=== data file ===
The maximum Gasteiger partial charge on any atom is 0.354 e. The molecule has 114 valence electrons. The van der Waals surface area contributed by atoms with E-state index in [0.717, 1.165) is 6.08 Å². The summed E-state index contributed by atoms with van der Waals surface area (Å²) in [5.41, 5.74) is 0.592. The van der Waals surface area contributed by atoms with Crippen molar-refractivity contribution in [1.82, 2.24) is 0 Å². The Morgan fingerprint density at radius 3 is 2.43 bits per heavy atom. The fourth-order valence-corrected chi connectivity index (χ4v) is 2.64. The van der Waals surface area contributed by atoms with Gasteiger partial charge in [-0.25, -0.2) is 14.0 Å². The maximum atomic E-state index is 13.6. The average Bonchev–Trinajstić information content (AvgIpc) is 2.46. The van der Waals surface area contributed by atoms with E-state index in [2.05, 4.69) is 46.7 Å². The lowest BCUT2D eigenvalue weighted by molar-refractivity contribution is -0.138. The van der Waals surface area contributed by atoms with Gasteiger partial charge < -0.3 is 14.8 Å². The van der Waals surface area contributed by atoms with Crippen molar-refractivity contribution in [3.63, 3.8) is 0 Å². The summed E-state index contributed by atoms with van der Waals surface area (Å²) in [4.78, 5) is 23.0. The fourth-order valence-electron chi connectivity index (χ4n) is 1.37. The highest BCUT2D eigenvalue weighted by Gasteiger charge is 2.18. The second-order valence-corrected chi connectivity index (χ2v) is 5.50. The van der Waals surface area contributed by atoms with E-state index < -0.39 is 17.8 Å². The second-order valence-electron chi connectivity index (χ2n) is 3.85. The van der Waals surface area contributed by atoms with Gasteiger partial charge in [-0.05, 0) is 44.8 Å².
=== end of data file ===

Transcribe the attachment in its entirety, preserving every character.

The maximum Gasteiger partial charge on any atom is 0.354 e. The molecule has 114 valence electrons. The van der Waals surface area contributed by atoms with E-state index in [0.717, 1.165) is 6.08 Å². The summed E-state index contributed by atoms with van der Waals surface area (Å²) in [5.41, 5.74) is 0.592. The van der Waals surface area contributed by atoms with Crippen molar-refractivity contribution in [1.82, 2.24) is 0 Å². The Morgan fingerprint density at radius 3 is 2.43 bits per heavy atom. The fourth-order valence-corrected chi connectivity index (χ4v) is 2.64. The van der Waals surface area contributed by atoms with Gasteiger partial charge in [-0.25, -0.2) is 14.0 Å². The maximum atomic E-state index is 13.6. The average Bonchev–Trinajstić information content (AvgIpc) is 2.46. The van der Waals surface area contributed by atoms with E-state index in [2.05, 4.69) is 46.7 Å². The lowest BCUT2D eigenvalue weighted by molar-refractivity contribution is -0.138. The van der Waals surface area contributed by atoms with Gasteiger partial charge < -0.3 is 14.8 Å². The van der Waals surface area contributed by atoms with Crippen molar-refractivity contribution in [3.63, 3.8) is 0 Å². The summed E-state index contributed by atoms with van der Waals surface area (Å²) in [4.78, 5) is 23.0. The fourth-order valence-electron chi connectivity index (χ4n) is 1.37. The highest BCUT2D eigenvalue weighted by Gasteiger charge is 2.18. The second-order valence-corrected chi connectivity index (χ2v) is 5.50. The van der Waals surface area contributed by atoms with E-state index < -0.39 is 17.8 Å². The second-order valence-electron chi connectivity index (χ2n) is 3.85. The van der Waals surface area contributed by atoms with Gasteiger partial charge in [-0.05, 0) is 44.8 Å².